Three Americans held in North Korean labor camps were free and back in the U.S. Wednesday afternoon, the State Department said.
Kim Hak-song, Kim Dong-chul and Kim Sang-duk, who is also known as Tony Kim, were released by Kim Jong Un's regime after spending up to two years in detention, President Donald Trump confirmed in a tweet earlier in the day.
Two planes, one carrying the former detainees and another with Secretary of State Mike Pompeo aboard, landed in Anchorage, Alaska, Wednesday afternoon, en route to Join Base Andrews. Trump said in a tweet that he was "looking forward to greeting the Hostages (no longer) at 2:00 A.M."
In a statement provided by the State Department, the men expressed "deep appreciation to the United States government, President Trump, Secretary Pompeo and the people of the United States for bringing us home. We thank God, and all our families and friends who prayed for us and for our return. God bless America, the greatest nation in the world."
Pompeo was in Pyongyang, the North Korean capital, to finalize a date and place for historic face-to-face talks between Trump and the North Korean leader.
"The three Americans appear to be in good condition and were all able to walk on the plane without assistance," Pompeo said in a statement. "All Americans look forward to welcoming them home and to seeing them reunited with their loved ones."
Their release was confirmed to Pompeo only two hours before his plane took off, after a day of talks.
A North Korean official came to the Koryo Hotel at 7 p.m. local time (6 a.m. ET) to say Kim had granted the three detainees amnesty. The official told Pompeo that he should make sure they "do not make the same mistakes again," according to a U.S. official who was present.
The detainees were collected 45 minutes later from another hotel and taken to the Pyongyang airport, where the entire entourage took off at 7:45 a.m. ET.
Pompeo told reporters on the plane that the Trump-Kim summit date would be announced "in short order."
Vice President Mike Pence credited Trump’s “tough-minded diplomacy” for the release and said pressure on Kim’s regime would not cease until Pyongyang gives up its nuclear program.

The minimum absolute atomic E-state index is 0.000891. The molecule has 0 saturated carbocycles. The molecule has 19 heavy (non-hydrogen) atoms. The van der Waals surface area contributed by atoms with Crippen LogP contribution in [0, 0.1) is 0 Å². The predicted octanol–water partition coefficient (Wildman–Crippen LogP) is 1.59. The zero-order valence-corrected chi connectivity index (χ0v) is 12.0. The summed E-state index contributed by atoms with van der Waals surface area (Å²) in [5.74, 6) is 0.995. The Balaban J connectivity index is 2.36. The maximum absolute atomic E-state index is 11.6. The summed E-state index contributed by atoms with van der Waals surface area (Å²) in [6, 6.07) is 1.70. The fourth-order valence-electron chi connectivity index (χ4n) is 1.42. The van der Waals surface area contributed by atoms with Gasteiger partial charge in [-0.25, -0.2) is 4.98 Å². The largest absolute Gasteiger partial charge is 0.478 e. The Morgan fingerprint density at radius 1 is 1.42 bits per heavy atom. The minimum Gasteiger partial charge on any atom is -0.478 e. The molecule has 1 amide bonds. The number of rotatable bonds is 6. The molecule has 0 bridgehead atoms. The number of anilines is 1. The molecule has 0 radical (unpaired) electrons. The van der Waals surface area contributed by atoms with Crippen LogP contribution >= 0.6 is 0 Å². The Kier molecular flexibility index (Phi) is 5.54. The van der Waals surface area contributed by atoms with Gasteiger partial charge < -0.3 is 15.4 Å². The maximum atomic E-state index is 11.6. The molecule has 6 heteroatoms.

"This is a proud and memorable moment for America," he said in a statement.
Tony Kim’s family said they were grateful to “all of those who have worked toward and contributed to his return home,” and also thanked Trump “for engaging directly with North Korea.”
“We ask that you continue to pray for the people of North Korea and for the release of all who are still being held,” they said in a statement.
Detaining — and then releasing — U.S. citizens has given Pyongyang leverage in negotiations with Washington in the past.
North Korea last year released Otto Warmbier, a 22-year-old University of Virginia student who was convicted of "hostile acts" in 2016 after visiting Pyongyang. However, he was left in a coma after his labor camp ordeal and died days after returning to Ohio.
In a statement, Warmbier's family said they were "happy for the hostages and their families," adding, "We miss Otto."
Tony Kim, 59, was detained at Pyongyang Airport in April 2017 as he was preparing to leave the country. The Korean-American accounting professor had been working at the Pyongyang University of Science Technology, an institution privately funded by Christian groups in the West.
Kim Hak-song, who was also working at the Pyongyang Science and Technology University, was held in May 2017 for "hostile acts against the republic.” The institution said Kim was doing agricultural development work not connected with the university.
The longest-held was Kim Dong-chul, who was sentenced to 10 years in prison with hard labor in April 2016 for espionage and subversion. Paraded before cameras ahead of his trial, he said he had spied for South Korean intelligence authorities in a plot to bring down the North's leadership and had tried to spread religion among North Koreans. However, South Korea's National Intelligence Service said his case wasn't related to the agency in any way.
Despite the imminent release of the three, the U.S. last week slammed the North Korean regime over human rights.
"North Koreans face an almost complete denial of fundamental freedoms by their government."
In a statement marking North Korea Freedom Week, an annual event used by South Korean and international activists to raise awareness of abuses by North Korea, State Department spokeswoman Heather Nauert said: "We must not forget the millions of North Koreans who continue to suffer under one of the most repressive and abusive governments in the world."
She added: "For more than 60 years, the people of North Korea have faced egregious human rights violations in virtually every aspect of life. In addition to the roughly 100,000 individuals, including children and family members of the accused, who suffer in political prison camps, North Koreans face an almost complete denial of fundamental freedoms by their government."
Pompeo, who first traveled to North Korea as CIA chief in early April, is only the second sitting secretary of state to visit the reclusive nation. The first was Madeleine Albright, who went in 2000 as part of an unsuccessful bid to arrange a meeting between President Bill Clinton and Kim Jong Un's father, Kim Jong Il.
"For decades, we have been adversaries. Now we are hopeful that we can work together to resolve this conflict," Pompeo said in Pyongyang, adding, "There are many challenges along the way."
In a meeting with Kim Yong Chol, vice chairman of the central committee of North Korea's ruling party, Pompeo discussed the agenda for a potential leaders’ summit. The two toasted each other after a dinner of duck and poached fish.
According to South Korea, Kim Jong Un is willing to give up his nuclear weapons if the U.S. commits to a formal end to the Korean War and pledges not to attack the North.